COVID BA.5 Isn't Just ‘So Much' More Contagious. It's ‘Better at Reinfecting:' Expert

The BA.5 subvariant appears to escape immunity and transmit more easily, leading some to call it the "worst version" of omicron yet -- and a recent study on severe outcome risk from reinfection raises fresh alarm bells

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What to Know

  • COVID cases are surging across America once again, fueled in large part by the highly contagious and more vaccine-resistant omicron subvariants
  • All five NYC counties were added back to the CDC's high-risk category for COVID spread on Friday, Westchester County was also added to the list
  • "It is so much more transmissible than any of the other variants than we've seen before, meaning it's better at infecting and re-infecting," said COO Somos Community Care Dr. Lidia Virgil

The tri-state appears to already be getting hit with the sixth COVID wave, and doctors say this particular subvariant of omicron can elude rapid test detection and more easily reinfect people, including those who have been vaccinated and boosted.

Omicron subvariant BA.5 is now the dominant COVID strain in the U.S., with about 100,000 cases reported every day in recent weeks. There are fears BA.5 isn't showing up right away on many COVID tests — meaning that people who are infected are not isolating and could be further spreading the virus.

"People are not testing and people with symptoms that test may test negative on the first test. So they should re-test," said COO Somos Community Care Dr. Lidia Virgil. "It is so much more transmissible than any of the other variants than we've seen before, meaning it's better at infecting and re-infecting."

Still, Dr. Virgil said that the current strain is not more severe than previous strains, it just simply can be passed on easier than previous strains and subvariants.

Statewide, the 7-day average for cases per 100,000 is back above 30, with more than 2,260 hospitalizations — nearly half of which (1,119) are in NYC, according to the most recent numbers. That's comparable to the tail end of the omicron surge from the winter, with about as many hospitalizations back in February (1,132).

However, the number of deaths and ICU stays are still staying relatively low, signifying that once again the new strain is not as formidable as earlier ones — and that vaccinations are preventing a deluge of hospitalizations. There are currently 116 COVID patients in the ICU at city hospitals, that's about half the total from the winter surge.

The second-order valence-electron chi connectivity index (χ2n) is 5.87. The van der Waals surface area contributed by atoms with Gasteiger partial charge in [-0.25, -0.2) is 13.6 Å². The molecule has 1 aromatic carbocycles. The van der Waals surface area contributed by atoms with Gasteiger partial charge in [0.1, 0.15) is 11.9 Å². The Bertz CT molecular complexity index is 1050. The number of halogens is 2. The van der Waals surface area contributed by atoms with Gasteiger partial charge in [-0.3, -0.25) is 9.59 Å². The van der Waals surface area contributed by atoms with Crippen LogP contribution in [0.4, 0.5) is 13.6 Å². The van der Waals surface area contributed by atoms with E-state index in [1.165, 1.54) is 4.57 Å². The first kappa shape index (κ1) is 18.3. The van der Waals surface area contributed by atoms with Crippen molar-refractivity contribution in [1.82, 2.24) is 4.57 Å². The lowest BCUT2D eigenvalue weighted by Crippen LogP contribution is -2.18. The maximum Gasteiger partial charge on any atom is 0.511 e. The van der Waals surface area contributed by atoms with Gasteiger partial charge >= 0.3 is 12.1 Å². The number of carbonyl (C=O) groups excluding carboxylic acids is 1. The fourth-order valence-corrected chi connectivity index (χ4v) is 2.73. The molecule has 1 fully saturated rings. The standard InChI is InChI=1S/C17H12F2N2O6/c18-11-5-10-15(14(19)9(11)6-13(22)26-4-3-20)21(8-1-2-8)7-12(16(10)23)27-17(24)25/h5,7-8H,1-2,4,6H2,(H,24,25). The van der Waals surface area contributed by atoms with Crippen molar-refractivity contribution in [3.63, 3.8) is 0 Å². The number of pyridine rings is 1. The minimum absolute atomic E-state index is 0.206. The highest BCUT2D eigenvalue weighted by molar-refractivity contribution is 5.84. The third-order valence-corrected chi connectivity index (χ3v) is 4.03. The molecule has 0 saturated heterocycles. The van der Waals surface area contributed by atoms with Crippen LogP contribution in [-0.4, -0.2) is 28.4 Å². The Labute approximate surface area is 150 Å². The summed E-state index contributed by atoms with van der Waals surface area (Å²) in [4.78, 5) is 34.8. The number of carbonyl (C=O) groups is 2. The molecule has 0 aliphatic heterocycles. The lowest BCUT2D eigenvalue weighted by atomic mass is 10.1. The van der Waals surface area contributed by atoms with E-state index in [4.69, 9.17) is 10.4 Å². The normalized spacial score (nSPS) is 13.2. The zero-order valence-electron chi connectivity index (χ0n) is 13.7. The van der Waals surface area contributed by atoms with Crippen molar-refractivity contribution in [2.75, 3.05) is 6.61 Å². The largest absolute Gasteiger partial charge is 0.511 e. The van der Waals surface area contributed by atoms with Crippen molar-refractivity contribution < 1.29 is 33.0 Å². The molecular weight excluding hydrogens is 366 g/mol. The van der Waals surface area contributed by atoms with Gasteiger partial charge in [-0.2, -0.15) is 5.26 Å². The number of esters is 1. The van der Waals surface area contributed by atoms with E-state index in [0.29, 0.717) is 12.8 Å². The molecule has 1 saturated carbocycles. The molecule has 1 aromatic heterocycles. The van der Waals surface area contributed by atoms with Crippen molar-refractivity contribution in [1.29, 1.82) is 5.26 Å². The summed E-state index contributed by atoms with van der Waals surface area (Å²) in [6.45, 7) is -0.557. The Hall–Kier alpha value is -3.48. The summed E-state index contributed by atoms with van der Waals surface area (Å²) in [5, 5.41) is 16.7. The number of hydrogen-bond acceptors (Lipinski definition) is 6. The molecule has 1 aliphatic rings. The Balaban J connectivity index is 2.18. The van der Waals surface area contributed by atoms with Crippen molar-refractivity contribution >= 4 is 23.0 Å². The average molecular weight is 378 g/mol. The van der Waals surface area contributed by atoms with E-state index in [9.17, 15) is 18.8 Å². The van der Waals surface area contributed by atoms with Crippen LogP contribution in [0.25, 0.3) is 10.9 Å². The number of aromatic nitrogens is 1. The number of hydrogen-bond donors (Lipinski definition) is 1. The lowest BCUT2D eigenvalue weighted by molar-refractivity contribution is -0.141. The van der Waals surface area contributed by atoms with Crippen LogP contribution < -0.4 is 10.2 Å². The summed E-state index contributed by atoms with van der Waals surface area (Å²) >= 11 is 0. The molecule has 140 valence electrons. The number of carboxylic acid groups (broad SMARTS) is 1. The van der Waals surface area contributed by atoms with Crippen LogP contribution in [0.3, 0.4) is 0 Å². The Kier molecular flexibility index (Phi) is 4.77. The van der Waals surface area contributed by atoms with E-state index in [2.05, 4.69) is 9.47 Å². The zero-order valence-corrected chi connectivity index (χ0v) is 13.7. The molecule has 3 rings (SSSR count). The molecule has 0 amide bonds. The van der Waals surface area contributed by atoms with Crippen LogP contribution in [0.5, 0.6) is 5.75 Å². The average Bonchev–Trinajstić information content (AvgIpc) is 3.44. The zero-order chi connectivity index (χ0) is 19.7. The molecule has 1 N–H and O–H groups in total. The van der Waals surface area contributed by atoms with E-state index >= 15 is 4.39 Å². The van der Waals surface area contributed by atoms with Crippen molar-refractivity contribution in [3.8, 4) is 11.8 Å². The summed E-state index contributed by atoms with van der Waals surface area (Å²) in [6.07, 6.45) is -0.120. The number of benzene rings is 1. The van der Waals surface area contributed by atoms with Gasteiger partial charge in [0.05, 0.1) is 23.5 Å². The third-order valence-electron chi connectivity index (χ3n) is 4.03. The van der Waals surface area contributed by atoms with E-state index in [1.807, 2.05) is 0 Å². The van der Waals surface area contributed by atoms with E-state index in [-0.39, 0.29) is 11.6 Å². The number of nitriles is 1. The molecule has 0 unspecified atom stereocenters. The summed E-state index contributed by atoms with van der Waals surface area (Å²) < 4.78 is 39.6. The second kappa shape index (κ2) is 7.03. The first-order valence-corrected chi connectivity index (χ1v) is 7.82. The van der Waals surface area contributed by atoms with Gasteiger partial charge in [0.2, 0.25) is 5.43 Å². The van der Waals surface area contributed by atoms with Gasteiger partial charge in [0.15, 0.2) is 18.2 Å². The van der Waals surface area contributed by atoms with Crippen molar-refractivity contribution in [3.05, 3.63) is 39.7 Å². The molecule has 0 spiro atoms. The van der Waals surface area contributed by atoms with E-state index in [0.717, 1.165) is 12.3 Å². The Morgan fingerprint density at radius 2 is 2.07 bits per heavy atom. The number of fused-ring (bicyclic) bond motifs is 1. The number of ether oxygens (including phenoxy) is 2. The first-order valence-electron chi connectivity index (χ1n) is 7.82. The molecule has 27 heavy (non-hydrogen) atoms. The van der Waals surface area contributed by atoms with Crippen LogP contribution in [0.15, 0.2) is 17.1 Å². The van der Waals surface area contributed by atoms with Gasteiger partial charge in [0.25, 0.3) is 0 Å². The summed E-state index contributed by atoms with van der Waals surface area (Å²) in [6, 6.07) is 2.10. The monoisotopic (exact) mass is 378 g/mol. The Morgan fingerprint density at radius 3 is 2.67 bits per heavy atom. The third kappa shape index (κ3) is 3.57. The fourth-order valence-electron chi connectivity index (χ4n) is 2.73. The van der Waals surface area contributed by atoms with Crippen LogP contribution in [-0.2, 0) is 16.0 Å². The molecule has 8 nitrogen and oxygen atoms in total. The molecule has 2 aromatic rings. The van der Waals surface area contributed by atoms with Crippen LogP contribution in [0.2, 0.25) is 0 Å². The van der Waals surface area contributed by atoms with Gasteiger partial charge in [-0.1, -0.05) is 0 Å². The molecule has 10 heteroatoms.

And testing does not seem to be as urgent of an issue this time around as well. Near a couple of testing booths in Columbus Circle on Monday, the lines to get a bite to eat at food trucks were longer than the ones to get a COVID test. And widespread mask use does not seem to have returned, either, despite the city advising that masks be worn inside public places once again.

In an effort to stop the spread, city health officials are pushing for more kids who qualify to get the vaccine.

The latest surge comes as New York state on Monday announced a new COVID hotline to serve those who test positive for the virus but don't have a healthcare provider. The hotline, 1-888-TREAT-NY, uses NYC Health + Hospitals Virtual ExpressCare platform and aims to help reduce barriers to treatment for underserved communities.

All New Yorkers outside of New York City city, regardless of income or health insurance coverage who test COVID-19 positive, are eligible to be evaluated for treatment by calling that hotline or completing an evaluation at the NYS COVID-19 ExpressCare Therapeutics Access website, which includes a telemedicine visit.

New York City residents should call 212-COVID-19. It's the same hotline, which is available 24/7 and run by clinically trained H+H professionals. Providers with H+H also offer virtual care via the ExpressCare platform.

All five boroughs are back in the CDC's high-risk category for community COVID spread as of the agency's latest update, while city health officials are reminding people it's smart to wear masks indoors.

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